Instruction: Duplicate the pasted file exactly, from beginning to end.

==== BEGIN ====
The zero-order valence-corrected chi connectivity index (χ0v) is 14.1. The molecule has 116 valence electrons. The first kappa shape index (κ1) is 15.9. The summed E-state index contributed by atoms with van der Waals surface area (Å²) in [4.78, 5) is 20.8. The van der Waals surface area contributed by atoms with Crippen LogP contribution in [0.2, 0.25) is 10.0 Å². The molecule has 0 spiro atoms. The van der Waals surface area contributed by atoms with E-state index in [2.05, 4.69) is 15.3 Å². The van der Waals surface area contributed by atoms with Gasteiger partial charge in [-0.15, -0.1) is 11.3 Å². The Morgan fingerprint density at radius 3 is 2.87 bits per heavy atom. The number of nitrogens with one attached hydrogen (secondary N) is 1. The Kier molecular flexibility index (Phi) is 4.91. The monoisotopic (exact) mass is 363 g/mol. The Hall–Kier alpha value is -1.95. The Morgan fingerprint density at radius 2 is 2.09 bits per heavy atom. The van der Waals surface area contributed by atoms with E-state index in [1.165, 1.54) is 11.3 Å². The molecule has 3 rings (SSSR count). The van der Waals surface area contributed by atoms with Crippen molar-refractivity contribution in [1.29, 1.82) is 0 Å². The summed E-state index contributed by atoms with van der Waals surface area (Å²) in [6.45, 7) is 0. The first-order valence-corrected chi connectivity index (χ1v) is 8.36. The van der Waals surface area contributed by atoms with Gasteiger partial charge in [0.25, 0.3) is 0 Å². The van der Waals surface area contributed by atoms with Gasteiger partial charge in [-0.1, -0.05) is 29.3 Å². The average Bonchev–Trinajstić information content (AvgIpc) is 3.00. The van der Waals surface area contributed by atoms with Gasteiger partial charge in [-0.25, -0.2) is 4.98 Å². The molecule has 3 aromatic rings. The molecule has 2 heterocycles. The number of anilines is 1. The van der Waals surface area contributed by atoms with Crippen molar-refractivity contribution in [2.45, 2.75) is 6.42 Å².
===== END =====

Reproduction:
The zero-order valence-corrected chi connectivity index (χ0v) is 14.1. The molecule has 116 valence electrons. The first kappa shape index (κ1) is 15.9. The summed E-state index contributed by atoms with van der Waals surface area (Å²) in [4.78, 5) is 20.8. The van der Waals surface area contributed by atoms with Crippen LogP contribution in [0.2, 0.25) is 10.0 Å². The molecule has 0 spiro atoms. The van der Waals surface area contributed by atoms with E-state index in [2.05, 4.69) is 15.3 Å². The van der Waals surface area contributed by atoms with Gasteiger partial charge in [-0.15, -0.1) is 11.3 Å². The Morgan fingerprint density at radius 3 is 2.87 bits per heavy atom. The number of nitrogens with one attached hydrogen (secondary N) is 1. The Kier molecular flexibility index (Phi) is 4.91. The monoisotopic (exact) mass is 363 g/mol. The Hall–Kier alpha value is -1.95. The Morgan fingerprint density at radius 2 is 2.09 bits per heavy atom. The van der Waals surface area contributed by atoms with E-state index in [1.165, 1.54) is 11.3 Å². The molecule has 3 rings (SSSR count). The van der Waals surface area contributed by atoms with Crippen molar-refractivity contribution in [1.29, 1.82) is 0 Å². The summed E-state index contributed by atoms with van der Waals surface area (Å²) in [6.45, 7) is 0. The first-order valence-corrected chi connectivity index (χ1v) is 8.36. The van der Waals surface area contributed by atoms with Gasteiger partial charge in [0.25, 0.3) is 0 Å². The van der Waals surface area contributed by atoms with Gasteiger partial charge in [-0.1, -0.05) is 29.3 Å². The average Bonchev–Trinajstić information content (AvgIpc) is 3.00. The van der Waals surface area contributed by atoms with Gasteiger partial charge in [-0.25, -0.2) is 4.98 Å². The molecule has 3 aromatic rings. The molecule has 2 heterocycles. The number of anilines is 1. The van der Waals surface area contributed by atoms with Crippen molar-refractivity contribution in [2.45, 2.75) is 6.42 Å².